A number on the back of a player’s jersey can be just that. A number.
Nothing special, nothing symbolic. Simply the number they were assigned when either being drafted or signed by a new team.
For others, though, that number is much more. It’s an identity, it’s something they relate to, and it’s a way to honor a player they idolized.
For Sean Davis, the latter is true.
Davis wore No. 28 his first two seasons with the Steelers, since No. 21 was taken first by Robert Golden, and then acquired by Joe Haden last season. But as the numbers turned this offseason, No. 21 became available, and Davis made the quick switch.
“I had to grab it,” said Davis. “That was my number since my freshman year of high school. It means a lot to me. When it became available, I had to get on it.”
What it means to Davis is the chance to honor his childhood idol, late Washington Redskins safety Sean Taylor. Davis, who grew up in Washington, D.C., idolized Taylor, and like so many others was devastated when he was killed in 2007, when Davis was just 13 years old.
“Growing up in DC, watching Sean Taylor, idolizing him and the way he played, his style. I loved it,” said Davis. “I tried to emulate him in my play and hopefully I can continue to do the same.
“I am really proud to wear his number. I had been wearing it for eight years. Hopefully I can summon up some Sean Taylor talent wearing it. I am going to wear it with pride. I am going to play really hard in it.”
Haden made the switch from No. 21 to No. 23 this year, going back to the number he wore for seven seasons with the Cleveland Browns. Mike Mitchell wore No. 23 previously, and Haden couldn’t talk him into giving up his number when he arrived last year. But Mitchell was released this offseason, and Haden jumped at it.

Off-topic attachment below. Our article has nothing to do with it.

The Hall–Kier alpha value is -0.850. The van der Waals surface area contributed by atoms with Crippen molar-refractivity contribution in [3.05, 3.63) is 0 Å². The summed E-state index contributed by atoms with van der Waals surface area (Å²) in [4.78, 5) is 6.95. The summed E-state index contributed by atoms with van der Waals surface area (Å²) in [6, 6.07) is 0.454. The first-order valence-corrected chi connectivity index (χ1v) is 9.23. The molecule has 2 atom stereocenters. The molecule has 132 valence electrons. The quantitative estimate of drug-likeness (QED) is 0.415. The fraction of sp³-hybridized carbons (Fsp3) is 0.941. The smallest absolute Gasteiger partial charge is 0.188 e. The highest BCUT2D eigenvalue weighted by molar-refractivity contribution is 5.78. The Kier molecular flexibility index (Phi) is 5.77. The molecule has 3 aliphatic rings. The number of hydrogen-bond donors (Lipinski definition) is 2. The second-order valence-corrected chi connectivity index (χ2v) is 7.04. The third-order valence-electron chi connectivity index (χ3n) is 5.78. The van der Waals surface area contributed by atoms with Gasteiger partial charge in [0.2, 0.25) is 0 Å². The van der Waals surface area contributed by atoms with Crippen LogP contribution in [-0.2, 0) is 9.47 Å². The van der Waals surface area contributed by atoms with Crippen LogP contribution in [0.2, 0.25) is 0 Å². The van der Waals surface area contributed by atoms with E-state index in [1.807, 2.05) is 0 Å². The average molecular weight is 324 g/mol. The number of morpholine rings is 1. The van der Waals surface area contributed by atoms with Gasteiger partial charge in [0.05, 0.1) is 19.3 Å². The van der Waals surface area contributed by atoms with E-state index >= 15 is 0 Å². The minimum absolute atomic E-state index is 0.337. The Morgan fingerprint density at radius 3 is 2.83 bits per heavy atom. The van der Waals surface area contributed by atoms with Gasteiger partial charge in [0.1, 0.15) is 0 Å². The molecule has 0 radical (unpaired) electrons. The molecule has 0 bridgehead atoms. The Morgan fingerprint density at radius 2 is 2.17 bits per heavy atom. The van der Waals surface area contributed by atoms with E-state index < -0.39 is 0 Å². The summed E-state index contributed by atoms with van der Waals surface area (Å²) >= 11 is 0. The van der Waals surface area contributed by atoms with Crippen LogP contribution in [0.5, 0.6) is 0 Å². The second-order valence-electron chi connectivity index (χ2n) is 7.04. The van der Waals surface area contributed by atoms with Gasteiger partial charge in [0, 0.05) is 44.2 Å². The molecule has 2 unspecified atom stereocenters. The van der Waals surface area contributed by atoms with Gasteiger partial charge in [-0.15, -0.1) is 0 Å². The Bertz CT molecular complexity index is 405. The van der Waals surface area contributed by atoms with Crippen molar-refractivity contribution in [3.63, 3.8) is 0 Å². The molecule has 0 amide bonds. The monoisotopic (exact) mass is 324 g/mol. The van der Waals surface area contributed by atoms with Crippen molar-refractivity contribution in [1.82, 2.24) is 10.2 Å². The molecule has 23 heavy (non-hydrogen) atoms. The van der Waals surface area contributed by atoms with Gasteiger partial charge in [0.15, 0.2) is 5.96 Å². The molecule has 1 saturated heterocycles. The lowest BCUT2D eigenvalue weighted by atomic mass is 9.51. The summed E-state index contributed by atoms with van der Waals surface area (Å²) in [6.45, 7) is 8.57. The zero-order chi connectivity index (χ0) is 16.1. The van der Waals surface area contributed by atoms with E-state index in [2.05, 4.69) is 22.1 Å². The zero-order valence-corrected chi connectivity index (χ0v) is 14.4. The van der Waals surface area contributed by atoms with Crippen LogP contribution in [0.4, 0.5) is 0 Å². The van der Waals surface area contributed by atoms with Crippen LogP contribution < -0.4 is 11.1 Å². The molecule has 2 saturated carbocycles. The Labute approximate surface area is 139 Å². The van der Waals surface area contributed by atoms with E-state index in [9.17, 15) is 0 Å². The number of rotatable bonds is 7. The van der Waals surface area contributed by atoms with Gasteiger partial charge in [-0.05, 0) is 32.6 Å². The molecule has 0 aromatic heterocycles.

“Mike Mitchell is one of the best dudes,” said Haden. “We have a great relationship. He was one of my best friends on the team. Since that happened, though, I was able to get my number. I have the number tatted on me and everything, so it feels good.
“I got my new number, I have a new locker. It feels good. It feels like home now.”
Haden didn’t just change numbers this offseason, but also his locker. He said he moved from one side of the locker room to the other, taking over the spot that used to belong to James Harrison.
“I got to pick my space,” said Haden. “I am with my guy AB (Antonio Brown). I have a lot of shoes, so they gave me two lockers. It feels comfortable.”
Davis and Haden aren’t the only ones who made number changes this offseason.
Mike Hilton went from No. 31, to the No. 28 that Davis previously had, while Cameron Sutton went from No. 34 to No. 20, which Golden wore after he switched with Haden.
“It was my high school and college number,” said Hilton. “When the opportunity came up, I had to go get it. I loved No. 31, but No. 28 is personally who I am. As soon as I saw Joe changed and Sean changed, I was like I have to go get it.”
Sutton was assigned No. 20 when he first arrived for rookie minicamp, but it was eventually given to Golden when Sutton was injured, and now that Golden has also been released, it’s Sutton’s again.
“I came in with it, so I just felt like it’s going back to it. It was available,” said Sutton. “It’s definitely a good feeling to get it back. It’s something I came in with.”
A player who wasn’t a part of number roulette, but benefitted from it, is Nat Berhe. Berhe, nicknamed ‘The Missile,’ was given No. 31 upon his arrival, and after he got a warm welcome from former safety Donnie ‘The Torpedo’ Shell, the number meant more to him.
“I looked him up, I saw No. 31 and I was like, yeah, all right,” said Berhe. “You just don’t want to disappoint. You want to keep playing your game. The most important thing is the name on the jersey, but the number is special and you want to represent that well.”